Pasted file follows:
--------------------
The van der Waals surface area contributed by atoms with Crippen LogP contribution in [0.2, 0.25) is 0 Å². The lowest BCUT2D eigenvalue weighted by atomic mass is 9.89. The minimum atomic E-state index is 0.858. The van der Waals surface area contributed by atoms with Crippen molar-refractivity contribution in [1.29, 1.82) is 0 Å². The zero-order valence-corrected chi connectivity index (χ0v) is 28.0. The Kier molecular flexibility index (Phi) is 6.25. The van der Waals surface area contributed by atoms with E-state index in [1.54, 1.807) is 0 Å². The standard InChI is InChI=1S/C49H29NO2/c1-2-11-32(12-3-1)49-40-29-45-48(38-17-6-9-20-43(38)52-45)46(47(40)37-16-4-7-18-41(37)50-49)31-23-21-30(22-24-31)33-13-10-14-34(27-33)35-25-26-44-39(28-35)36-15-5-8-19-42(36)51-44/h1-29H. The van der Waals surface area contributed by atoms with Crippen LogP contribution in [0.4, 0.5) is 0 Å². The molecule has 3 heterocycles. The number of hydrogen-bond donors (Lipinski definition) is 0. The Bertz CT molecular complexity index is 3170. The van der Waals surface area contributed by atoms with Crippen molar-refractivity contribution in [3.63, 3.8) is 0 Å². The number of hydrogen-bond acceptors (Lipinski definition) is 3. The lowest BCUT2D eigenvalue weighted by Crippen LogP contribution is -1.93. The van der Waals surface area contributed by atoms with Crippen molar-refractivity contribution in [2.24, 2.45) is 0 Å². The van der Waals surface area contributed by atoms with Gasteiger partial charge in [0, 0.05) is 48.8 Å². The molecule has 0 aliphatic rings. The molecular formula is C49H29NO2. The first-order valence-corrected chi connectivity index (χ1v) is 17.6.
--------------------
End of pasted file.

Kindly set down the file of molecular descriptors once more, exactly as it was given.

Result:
The van der Waals surface area contributed by atoms with Crippen LogP contribution in [0.2, 0.25) is 0 Å². The lowest BCUT2D eigenvalue weighted by atomic mass is 9.89. The minimum atomic E-state index is 0.858. The van der Waals surface area contributed by atoms with Crippen molar-refractivity contribution in [1.29, 1.82) is 0 Å². The zero-order valence-corrected chi connectivity index (χ0v) is 28.0. The Kier molecular flexibility index (Phi) is 6.25. The van der Waals surface area contributed by atoms with E-state index in [1.54, 1.807) is 0 Å². The standard InChI is InChI=1S/C49H29NO2/c1-2-11-32(12-3-1)49-40-29-45-48(38-17-6-9-20-43(38)52-45)46(47(40)37-16-4-7-18-41(37)50-49)31-23-21-30(22-24-31)33-13-10-14-34(27-33)35-25-26-44-39(28-35)36-15-5-8-19-42(36)51-44/h1-29H. The van der Waals surface area contributed by atoms with Crippen LogP contribution in [0.4, 0.5) is 0 Å². The molecule has 3 heterocycles. The number of hydrogen-bond donors (Lipinski definition) is 0. The Bertz CT molecular complexity index is 3170. The van der Waals surface area contributed by atoms with Crippen molar-refractivity contribution in [3.63, 3.8) is 0 Å². The number of hydrogen-bond acceptors (Lipinski definition) is 3. The lowest BCUT2D eigenvalue weighted by Crippen LogP contribution is -1.93. The van der Waals surface area contributed by atoms with Crippen molar-refractivity contribution in [2.24, 2.45) is 0 Å². The van der Waals surface area contributed by atoms with Gasteiger partial charge in [0, 0.05) is 48.8 Å². The molecule has 0 aliphatic rings. The molecular formula is C49H29NO2. The first-order valence-corrected chi connectivity index (χ1v) is 17.6.